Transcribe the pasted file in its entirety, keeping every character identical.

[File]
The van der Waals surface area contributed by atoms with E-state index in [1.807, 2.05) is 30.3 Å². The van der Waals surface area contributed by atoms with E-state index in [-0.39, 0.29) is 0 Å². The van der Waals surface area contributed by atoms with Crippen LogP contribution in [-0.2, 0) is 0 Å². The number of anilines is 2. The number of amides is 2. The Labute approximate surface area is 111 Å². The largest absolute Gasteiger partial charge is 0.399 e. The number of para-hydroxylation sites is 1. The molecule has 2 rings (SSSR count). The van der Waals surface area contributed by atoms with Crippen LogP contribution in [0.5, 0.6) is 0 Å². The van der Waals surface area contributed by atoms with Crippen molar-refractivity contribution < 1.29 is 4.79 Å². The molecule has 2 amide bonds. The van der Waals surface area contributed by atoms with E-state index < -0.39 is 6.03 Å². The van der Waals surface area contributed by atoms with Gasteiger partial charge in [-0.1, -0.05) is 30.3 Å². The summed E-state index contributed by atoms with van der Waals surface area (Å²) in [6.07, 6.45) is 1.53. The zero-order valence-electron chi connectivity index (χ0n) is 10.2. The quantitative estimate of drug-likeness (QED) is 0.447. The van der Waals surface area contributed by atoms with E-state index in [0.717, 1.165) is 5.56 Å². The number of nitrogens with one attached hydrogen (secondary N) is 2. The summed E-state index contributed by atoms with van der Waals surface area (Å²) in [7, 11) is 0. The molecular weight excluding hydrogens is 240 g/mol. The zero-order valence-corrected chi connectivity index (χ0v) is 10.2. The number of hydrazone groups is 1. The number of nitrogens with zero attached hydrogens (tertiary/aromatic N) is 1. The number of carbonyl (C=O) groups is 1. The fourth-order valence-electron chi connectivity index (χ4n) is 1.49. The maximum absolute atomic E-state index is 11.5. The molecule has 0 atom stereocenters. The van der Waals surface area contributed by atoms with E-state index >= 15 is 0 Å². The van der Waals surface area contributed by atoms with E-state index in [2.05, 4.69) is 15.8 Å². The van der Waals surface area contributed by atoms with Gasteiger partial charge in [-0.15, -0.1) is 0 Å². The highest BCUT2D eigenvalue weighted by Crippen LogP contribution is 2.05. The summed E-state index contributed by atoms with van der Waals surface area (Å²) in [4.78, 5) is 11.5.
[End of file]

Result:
The van der Waals surface area contributed by atoms with E-state index in [1.807, 2.05) is 30.3 Å². The van der Waals surface area contributed by atoms with E-state index in [-0.39, 0.29) is 0 Å². The van der Waals surface area contributed by atoms with Crippen LogP contribution in [-0.2, 0) is 0 Å². The number of anilines is 2. The number of amides is 2. The Labute approximate surface area is 111 Å². The largest absolute Gasteiger partial charge is 0.399 e. The number of para-hydroxylation sites is 1. The molecule has 2 rings (SSSR count). The van der Waals surface area contributed by atoms with Crippen LogP contribution in [0.5, 0.6) is 0 Å². The van der Waals surface area contributed by atoms with Crippen molar-refractivity contribution < 1.29 is 4.79 Å². The molecule has 2 amide bonds. The van der Waals surface area contributed by atoms with E-state index < -0.39 is 6.03 Å². The van der Waals surface area contributed by atoms with Gasteiger partial charge in [-0.1, -0.05) is 30.3 Å². The summed E-state index contributed by atoms with van der Waals surface area (Å²) in [6.07, 6.45) is 1.53. The zero-order valence-electron chi connectivity index (χ0n) is 10.2. The quantitative estimate of drug-likeness (QED) is 0.447. The van der Waals surface area contributed by atoms with E-state index in [0.717, 1.165) is 5.56 Å². The number of nitrogens with one attached hydrogen (secondary N) is 2. The summed E-state index contributed by atoms with van der Waals surface area (Å²) in [7, 11) is 0. The molecular weight excluding hydrogens is 240 g/mol. The zero-order valence-corrected chi connectivity index (χ0v) is 10.2. The number of hydrazone groups is 1. The number of nitrogens with zero attached hydrogens (tertiary/aromatic N) is 1. The number of carbonyl (C=O) groups is 1. The fourth-order valence-electron chi connectivity index (χ4n) is 1.49. The maximum absolute atomic E-state index is 11.5. The molecule has 0 atom stereocenters. The van der Waals surface area contributed by atoms with E-state index >= 15 is 0 Å². The van der Waals surface area contributed by atoms with E-state index in [2.05, 4.69) is 15.8 Å². The van der Waals surface area contributed by atoms with Gasteiger partial charge in [-0.15, -0.1) is 0 Å². The highest BCUT2D eigenvalue weighted by Crippen LogP contribution is 2.05. The summed E-state index contributed by atoms with van der Waals surface area (Å²) in [4.78, 5) is 11.5.